Governor Whitmer answers questions from viewers about coronavirus

Posted at 7:47 PM, Mar 06, 2020
and last updated 2020-03-07 11:48:15-05

DETROIT (WXYZ) — While there are not yet any cases of the new coronavirus in Michigan, the governor said it is only a matter of time.

We know you have questions about what is being done here in Michigan to keep you safe. We asked people what they wanted asked of the governor, then took their questions to her.

State law says, “Upon a determination by a department representative or a local health officer that an individual is a carrier and is a health threat to others, the department representative or local health officer shall issue a warning notice to the individual requiring the individual to cooperate with the department or local health department in efforts to prevent or control transmission of serious communicable diseases or infections.”

If they don’t cooperate they can face jail or fines.

The governor said it was too soon to say what would be done in individual circumstances, but encouraged people to check out She says if people are educated, there will likely be fewer problems. The state is working to communicate now with the public to save lives.

“This could have a huge impact on our lives,” she warned.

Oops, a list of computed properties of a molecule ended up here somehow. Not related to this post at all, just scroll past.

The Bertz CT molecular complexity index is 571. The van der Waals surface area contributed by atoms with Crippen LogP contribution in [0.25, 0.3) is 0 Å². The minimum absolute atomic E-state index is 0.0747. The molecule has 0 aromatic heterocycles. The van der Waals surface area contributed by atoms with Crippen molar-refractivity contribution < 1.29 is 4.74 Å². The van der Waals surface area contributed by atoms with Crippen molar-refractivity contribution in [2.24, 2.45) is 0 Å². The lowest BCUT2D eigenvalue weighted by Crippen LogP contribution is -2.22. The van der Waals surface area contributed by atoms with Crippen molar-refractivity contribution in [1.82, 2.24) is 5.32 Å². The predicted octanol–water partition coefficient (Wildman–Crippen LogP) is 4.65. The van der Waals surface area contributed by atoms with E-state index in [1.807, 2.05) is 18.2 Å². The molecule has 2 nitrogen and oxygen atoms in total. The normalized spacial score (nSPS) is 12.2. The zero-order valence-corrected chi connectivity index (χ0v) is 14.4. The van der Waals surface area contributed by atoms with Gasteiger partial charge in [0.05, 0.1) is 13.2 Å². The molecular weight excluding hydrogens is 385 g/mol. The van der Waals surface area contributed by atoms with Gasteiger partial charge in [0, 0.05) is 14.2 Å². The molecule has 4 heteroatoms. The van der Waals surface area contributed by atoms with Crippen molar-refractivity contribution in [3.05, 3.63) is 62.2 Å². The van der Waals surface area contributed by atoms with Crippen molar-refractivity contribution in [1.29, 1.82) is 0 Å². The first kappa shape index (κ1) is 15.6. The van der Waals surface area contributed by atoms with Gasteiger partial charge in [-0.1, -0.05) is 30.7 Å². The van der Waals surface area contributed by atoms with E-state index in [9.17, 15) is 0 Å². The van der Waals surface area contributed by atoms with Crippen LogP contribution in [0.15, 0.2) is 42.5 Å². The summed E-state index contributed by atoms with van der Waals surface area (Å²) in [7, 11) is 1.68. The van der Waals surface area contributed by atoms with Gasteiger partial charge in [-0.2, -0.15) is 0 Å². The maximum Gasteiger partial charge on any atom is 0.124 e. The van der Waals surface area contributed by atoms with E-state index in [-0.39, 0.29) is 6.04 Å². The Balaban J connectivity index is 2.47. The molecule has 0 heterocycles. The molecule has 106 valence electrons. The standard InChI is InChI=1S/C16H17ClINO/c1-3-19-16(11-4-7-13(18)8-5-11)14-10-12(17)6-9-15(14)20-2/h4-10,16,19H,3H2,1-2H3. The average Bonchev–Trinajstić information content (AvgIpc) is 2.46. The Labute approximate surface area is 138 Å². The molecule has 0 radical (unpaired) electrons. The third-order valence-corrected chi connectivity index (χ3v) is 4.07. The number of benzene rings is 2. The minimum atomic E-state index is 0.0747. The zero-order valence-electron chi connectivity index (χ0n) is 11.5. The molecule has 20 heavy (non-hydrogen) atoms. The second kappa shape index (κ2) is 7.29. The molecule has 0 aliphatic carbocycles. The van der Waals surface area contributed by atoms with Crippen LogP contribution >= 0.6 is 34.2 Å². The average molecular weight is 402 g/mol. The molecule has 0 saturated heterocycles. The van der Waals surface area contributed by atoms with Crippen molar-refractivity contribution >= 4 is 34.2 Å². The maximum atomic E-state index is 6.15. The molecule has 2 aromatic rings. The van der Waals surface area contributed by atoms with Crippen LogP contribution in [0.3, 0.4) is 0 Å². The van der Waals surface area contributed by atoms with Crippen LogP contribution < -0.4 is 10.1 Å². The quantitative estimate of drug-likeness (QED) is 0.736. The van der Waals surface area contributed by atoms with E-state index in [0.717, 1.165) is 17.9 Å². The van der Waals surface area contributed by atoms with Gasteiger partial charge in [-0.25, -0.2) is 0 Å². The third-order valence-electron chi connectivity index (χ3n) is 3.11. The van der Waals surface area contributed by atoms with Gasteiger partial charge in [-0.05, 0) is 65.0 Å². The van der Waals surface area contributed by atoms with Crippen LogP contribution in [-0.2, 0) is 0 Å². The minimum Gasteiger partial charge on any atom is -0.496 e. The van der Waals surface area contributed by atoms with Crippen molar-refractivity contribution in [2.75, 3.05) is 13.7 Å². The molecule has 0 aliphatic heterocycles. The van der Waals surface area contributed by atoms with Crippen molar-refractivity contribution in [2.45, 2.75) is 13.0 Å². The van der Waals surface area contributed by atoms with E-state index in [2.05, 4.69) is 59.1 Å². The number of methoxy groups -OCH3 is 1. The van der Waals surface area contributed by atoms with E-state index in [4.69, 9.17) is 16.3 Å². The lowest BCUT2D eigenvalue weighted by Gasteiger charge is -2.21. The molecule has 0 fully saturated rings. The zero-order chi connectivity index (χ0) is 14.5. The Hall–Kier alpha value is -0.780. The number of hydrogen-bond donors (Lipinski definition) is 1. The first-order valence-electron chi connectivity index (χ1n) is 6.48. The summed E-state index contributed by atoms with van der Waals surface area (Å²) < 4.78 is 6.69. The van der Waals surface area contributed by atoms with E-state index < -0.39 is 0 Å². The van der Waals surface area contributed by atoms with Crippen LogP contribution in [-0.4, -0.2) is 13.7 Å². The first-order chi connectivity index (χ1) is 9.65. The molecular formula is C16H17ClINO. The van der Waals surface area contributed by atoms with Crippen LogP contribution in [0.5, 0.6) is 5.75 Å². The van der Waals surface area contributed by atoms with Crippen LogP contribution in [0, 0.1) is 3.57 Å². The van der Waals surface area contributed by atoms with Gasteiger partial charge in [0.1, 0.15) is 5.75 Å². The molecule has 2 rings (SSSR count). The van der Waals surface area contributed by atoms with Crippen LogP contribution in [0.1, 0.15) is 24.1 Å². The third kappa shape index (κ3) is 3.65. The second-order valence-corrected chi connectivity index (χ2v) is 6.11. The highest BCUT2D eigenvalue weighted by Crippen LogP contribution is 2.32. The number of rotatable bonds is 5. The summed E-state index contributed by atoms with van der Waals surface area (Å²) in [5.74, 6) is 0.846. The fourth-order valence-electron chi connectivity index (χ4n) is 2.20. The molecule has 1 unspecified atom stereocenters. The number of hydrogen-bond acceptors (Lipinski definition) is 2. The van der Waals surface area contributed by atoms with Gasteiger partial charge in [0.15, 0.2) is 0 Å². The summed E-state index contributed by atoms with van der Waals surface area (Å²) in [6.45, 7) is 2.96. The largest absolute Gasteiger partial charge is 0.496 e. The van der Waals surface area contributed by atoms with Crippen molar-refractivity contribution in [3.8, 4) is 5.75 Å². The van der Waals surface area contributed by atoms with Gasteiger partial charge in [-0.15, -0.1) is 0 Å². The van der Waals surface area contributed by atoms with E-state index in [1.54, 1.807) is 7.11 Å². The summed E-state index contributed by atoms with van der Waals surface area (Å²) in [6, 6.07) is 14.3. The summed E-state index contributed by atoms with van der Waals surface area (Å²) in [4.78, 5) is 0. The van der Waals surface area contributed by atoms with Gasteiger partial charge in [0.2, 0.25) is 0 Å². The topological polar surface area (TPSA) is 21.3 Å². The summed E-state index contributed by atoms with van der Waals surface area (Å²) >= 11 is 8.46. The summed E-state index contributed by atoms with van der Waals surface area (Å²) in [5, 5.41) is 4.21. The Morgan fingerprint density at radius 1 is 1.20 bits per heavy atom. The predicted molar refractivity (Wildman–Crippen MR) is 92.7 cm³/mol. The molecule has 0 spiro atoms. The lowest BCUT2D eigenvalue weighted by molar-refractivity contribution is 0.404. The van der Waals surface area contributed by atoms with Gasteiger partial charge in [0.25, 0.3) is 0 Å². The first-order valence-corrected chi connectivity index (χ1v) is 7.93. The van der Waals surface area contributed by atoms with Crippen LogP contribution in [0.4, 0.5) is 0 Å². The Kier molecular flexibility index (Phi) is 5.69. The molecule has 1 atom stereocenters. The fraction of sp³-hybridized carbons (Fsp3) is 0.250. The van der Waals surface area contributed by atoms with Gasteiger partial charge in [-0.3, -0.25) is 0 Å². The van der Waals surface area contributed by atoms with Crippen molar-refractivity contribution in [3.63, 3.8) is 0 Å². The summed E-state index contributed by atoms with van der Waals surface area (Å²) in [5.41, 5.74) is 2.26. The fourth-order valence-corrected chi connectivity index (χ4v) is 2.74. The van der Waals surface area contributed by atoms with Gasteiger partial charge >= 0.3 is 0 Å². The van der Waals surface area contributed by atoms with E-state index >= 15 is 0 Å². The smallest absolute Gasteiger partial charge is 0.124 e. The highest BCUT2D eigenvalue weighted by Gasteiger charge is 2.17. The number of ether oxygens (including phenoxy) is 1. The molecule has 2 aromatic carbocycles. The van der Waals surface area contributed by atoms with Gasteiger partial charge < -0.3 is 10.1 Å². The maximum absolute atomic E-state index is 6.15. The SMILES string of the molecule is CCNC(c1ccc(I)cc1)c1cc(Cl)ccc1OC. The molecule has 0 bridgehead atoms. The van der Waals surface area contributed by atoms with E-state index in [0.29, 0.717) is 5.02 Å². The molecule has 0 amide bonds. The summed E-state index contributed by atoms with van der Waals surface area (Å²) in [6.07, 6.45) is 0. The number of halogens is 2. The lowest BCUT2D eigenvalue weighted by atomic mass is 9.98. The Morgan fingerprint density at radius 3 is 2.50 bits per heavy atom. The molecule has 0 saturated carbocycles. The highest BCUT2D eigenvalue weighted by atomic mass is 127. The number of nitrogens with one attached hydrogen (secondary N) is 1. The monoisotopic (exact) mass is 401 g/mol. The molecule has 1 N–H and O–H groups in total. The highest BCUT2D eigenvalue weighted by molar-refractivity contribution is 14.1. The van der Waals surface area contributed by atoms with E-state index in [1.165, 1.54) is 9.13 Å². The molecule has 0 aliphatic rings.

Another question came from a man struggling to find supplies he needs because of the virus.

“I am a contractor. I went to buy dust masks and they were out. They won’t have any for two months. So now we have to worry about mesothelioma because people are concerned about the coronavirus. We don’t have any respirators. What do we do to stop all this fear that I feel is a little unnecessary?” asked Lawrence Carter.

“We need to make sure people are operating with facts. Buying a bunch of hand sanitizer and masks is less powerful than washing your hands for 20 seconds,” said Gov. Whitmer.

“How in the heck can people who have had their water cut off use the front line defense of simply washing their hands for 20 seconds, when they cant get 5 seconds of running water in Detroit?” asked Sam Riddle, a civil rights activist in Detroit.

Riddle says he fears Detroit residents may be extra vulnerable due to the lack of water in so many homes.

“I have mobilized several agencies in state government to go about seeing how we meet that need,” said Gov. Whitmer.